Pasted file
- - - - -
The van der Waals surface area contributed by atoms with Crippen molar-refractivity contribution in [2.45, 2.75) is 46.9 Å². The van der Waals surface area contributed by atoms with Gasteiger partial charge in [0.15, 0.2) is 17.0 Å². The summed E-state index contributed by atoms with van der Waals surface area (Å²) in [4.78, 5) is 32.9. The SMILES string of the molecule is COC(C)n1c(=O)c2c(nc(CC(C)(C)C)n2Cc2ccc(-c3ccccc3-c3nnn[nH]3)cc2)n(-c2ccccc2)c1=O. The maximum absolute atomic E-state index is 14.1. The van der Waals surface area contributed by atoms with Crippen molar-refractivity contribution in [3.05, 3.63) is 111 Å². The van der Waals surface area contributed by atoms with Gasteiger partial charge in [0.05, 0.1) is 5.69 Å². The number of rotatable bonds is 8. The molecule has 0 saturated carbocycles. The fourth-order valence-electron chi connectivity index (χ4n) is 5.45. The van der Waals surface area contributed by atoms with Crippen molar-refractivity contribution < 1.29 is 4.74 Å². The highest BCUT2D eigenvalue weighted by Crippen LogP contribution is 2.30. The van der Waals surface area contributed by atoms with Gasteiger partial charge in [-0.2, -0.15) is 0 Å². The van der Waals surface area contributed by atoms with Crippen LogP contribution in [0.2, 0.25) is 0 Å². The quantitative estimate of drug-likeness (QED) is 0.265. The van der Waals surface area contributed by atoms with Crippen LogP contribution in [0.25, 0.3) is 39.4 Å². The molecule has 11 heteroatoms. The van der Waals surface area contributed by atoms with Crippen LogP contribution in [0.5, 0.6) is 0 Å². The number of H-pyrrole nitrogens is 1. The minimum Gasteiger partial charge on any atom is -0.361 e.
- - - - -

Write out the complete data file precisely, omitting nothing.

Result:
The van der Waals surface area contributed by atoms with Crippen molar-refractivity contribution in [2.45, 2.75) is 46.9 Å². The van der Waals surface area contributed by atoms with Gasteiger partial charge in [0.15, 0.2) is 17.0 Å². The summed E-state index contributed by atoms with van der Waals surface area (Å²) in [4.78, 5) is 32.9. The SMILES string of the molecule is COC(C)n1c(=O)c2c(nc(CC(C)(C)C)n2Cc2ccc(-c3ccccc3-c3nnn[nH]3)cc2)n(-c2ccccc2)c1=O. The maximum absolute atomic E-state index is 14.1. The van der Waals surface area contributed by atoms with Crippen molar-refractivity contribution in [3.05, 3.63) is 111 Å². The van der Waals surface area contributed by atoms with Gasteiger partial charge in [0.05, 0.1) is 5.69 Å². The number of rotatable bonds is 8. The molecule has 0 saturated carbocycles. The fourth-order valence-electron chi connectivity index (χ4n) is 5.45. The van der Waals surface area contributed by atoms with Crippen molar-refractivity contribution < 1.29 is 4.74 Å². The highest BCUT2D eigenvalue weighted by Crippen LogP contribution is 2.30. The van der Waals surface area contributed by atoms with Gasteiger partial charge in [-0.2, -0.15) is 0 Å². The van der Waals surface area contributed by atoms with Crippen LogP contribution in [0.2, 0.25) is 0 Å². The quantitative estimate of drug-likeness (QED) is 0.265. The van der Waals surface area contributed by atoms with Crippen LogP contribution in [0.25, 0.3) is 39.4 Å². The molecule has 11 heteroatoms. The van der Waals surface area contributed by atoms with Crippen LogP contribution in [0.5, 0.6) is 0 Å². The number of H-pyrrole nitrogens is 1. The minimum Gasteiger partial charge on any atom is -0.361 e.